About Me

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For those of you that don't know, I was diagnosed with ALS in March 2007. After two more opinions, the diagnosis was confirmed in the fall 2007 at age 39. This coming August (2010) I will have been married for seven years to an incredible wife, who has supported me throughout. During the course of our marriage we have been lucky to have two wonderful, amazing daughters. Sydney, will be 5 in November. Emily, will turn 2 1/2 in August. Currently, we reside in New Jersey with our Beagle, Trixie.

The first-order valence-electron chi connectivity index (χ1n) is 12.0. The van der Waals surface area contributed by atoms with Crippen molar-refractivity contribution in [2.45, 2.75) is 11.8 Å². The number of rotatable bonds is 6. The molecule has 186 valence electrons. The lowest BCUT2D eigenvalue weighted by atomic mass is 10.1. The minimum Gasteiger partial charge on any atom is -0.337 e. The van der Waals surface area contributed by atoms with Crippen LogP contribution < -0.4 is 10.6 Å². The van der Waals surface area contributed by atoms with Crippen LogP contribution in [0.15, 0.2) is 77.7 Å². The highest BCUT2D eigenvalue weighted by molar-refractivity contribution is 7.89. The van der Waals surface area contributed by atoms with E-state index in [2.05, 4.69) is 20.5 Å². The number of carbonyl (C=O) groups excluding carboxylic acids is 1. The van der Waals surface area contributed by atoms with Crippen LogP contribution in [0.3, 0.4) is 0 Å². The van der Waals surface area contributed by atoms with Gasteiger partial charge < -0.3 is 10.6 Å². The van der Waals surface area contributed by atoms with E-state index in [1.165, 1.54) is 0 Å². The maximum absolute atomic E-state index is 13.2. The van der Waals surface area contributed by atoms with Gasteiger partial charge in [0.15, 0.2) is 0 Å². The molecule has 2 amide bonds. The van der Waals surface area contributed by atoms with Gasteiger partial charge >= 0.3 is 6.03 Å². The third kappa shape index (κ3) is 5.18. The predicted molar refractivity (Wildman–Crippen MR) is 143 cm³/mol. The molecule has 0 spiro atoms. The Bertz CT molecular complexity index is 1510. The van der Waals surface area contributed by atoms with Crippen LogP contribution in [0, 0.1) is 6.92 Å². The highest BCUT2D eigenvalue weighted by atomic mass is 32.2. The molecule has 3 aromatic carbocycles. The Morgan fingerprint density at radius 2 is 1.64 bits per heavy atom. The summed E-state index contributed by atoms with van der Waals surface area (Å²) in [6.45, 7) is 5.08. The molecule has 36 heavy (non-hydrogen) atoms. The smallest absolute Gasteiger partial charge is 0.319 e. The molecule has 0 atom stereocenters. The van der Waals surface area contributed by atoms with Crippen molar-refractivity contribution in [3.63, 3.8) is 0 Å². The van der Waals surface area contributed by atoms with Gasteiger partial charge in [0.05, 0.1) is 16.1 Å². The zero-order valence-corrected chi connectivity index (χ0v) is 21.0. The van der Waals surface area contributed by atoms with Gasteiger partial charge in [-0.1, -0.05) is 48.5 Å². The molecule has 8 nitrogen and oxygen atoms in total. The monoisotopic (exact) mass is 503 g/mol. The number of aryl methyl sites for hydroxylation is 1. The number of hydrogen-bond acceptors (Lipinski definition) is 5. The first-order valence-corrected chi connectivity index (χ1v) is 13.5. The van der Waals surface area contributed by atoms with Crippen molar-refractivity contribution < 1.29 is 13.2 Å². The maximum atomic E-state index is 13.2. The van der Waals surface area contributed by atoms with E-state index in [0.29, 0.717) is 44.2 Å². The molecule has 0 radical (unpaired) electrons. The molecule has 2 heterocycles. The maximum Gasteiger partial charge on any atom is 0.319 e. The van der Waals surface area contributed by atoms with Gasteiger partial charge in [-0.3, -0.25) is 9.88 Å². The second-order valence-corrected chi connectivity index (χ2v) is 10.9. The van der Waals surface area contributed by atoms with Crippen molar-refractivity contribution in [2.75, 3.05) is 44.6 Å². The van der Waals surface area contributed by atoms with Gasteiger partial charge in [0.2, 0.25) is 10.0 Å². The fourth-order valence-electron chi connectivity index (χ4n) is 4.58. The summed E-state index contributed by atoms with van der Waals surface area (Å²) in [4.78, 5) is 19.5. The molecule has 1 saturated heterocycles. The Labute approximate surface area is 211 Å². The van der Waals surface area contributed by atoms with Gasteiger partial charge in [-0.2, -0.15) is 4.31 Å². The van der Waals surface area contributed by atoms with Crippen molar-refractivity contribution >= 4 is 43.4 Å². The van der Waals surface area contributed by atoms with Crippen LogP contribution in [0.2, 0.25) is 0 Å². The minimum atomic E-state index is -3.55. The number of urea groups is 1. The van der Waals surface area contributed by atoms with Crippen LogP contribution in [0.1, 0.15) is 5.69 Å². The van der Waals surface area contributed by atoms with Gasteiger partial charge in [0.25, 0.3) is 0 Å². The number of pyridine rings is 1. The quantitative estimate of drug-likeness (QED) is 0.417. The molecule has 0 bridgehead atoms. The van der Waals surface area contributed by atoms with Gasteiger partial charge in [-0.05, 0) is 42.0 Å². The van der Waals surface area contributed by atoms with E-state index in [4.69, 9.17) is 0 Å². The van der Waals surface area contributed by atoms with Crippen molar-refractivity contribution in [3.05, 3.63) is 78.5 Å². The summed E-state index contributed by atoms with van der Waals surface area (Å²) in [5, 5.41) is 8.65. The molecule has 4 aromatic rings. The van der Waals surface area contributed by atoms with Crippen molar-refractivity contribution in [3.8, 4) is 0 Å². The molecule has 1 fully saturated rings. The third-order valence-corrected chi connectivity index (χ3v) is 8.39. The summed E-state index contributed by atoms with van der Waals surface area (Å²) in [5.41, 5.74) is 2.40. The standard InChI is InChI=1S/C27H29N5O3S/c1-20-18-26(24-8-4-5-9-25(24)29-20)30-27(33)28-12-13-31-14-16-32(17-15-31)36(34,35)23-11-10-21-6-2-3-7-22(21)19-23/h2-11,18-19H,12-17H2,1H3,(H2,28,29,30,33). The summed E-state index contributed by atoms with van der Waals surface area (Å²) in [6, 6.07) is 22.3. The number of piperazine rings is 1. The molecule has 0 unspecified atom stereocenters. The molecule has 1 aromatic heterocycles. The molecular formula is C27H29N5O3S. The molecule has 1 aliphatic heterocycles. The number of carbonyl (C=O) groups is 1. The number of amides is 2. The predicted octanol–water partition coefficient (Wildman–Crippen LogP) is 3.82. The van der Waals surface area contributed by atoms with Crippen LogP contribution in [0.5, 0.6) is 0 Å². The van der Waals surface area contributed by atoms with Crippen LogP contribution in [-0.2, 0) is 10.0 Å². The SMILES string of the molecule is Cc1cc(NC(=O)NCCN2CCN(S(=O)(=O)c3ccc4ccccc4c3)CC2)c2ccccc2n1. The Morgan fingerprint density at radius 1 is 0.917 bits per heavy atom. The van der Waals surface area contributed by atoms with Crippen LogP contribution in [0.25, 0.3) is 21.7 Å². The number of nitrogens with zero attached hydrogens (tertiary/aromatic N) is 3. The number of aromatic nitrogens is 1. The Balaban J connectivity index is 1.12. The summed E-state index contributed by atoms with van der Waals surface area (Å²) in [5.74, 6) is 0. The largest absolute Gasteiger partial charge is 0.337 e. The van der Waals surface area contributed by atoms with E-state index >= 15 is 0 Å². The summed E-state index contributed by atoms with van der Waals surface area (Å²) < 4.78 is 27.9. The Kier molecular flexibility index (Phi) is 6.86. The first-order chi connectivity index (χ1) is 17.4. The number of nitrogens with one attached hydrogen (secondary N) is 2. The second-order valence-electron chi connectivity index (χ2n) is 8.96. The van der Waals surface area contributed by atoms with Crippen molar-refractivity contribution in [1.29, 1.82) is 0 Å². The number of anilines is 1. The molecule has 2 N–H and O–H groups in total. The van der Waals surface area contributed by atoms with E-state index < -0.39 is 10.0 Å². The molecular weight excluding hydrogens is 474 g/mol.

Wednesday, March 9, 2011

Post 17 - Back in the Pool